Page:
A South Korean court on Friday ordered Japan's Mitsubishi Heavy Industries Ltd. to pay four Korean victims of wartime forced labor a total of 470 million won (about $411,000) in compensation.
The Gwangju District Court ordered the firm to pay 150 million won to Oh Cheol Seok, a younger brother of late victim Oh Kil Ae; 120 million won to 87-year-old victim Kim Jae Rim; and 100 million won each to victims Yang Young Soo, 86, and Shim Sun Ae, 87, according to Yonhap News Agency.
"Mitsubishi Heavy Industries' forcible mobilization of the plaintiffs into producing war materials constitutes inhumane illegal activities that are an active involvement in the unlawful colonial occupation and war of aggression," the court said, according to Yonhap.
Friday's ruling followed a similar ruling that the Gwangju District Court delivered in favor of forced labor victims in damages suits against Mitsubishi Heavy earlier this week.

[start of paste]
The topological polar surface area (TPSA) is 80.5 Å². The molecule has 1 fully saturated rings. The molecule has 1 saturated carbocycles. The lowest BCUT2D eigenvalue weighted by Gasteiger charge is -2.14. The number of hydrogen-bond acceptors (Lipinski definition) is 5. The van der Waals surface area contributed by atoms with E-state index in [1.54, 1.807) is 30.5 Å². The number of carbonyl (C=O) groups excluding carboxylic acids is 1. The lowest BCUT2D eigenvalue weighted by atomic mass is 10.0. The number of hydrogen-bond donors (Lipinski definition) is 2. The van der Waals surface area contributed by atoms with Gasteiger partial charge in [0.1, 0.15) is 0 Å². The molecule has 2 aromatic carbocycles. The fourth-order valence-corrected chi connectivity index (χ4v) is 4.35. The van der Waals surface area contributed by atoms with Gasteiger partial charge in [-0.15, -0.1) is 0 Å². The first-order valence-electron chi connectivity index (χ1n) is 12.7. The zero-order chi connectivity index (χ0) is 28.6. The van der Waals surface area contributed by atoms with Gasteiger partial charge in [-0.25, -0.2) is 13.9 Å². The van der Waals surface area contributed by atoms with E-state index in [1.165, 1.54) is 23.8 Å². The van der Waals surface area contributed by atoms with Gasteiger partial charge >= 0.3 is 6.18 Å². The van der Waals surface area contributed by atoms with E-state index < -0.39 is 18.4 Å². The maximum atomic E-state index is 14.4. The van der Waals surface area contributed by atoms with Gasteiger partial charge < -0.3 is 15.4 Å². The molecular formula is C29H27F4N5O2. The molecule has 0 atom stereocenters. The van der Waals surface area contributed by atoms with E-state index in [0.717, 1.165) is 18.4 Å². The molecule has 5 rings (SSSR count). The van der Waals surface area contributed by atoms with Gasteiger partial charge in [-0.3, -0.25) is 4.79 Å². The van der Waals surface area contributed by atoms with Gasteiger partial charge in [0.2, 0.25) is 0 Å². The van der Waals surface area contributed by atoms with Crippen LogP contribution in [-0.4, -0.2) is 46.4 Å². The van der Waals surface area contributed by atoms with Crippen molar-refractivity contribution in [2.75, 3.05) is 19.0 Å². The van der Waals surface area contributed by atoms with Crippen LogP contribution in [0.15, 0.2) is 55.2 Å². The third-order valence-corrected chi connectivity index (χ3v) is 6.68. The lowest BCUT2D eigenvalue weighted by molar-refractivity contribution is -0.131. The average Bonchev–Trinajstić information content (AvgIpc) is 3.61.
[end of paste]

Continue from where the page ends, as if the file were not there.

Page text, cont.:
On Tuesday, the same court directed the firm to pay 85-year-old Kim Yong Ok and a family member of the late Choi Jong Rye a total of around 123.20 million won.
A string of district court rulings have found in favor of those forced to work for Japanese firms following a landmark May 2012 decision by the Supreme Court.
Reversing previous court decisions, the top court ruled that the right of former forced workers and their families to seek withheld wages and compensation was not invalidated by a 1965 Japan-South Korea agreement that Tokyo claims settled all postwar compensation claims, prompting plaintiffs to seek damages in South Korea.
Japan maintains that all individual compensation claims were settled with that treaty, under which South Korea and Japan normalized their relations. Mitsubishi Heavy has argued in the past in court in South Korea that the plaintiffs' claim should be rejected on this basis.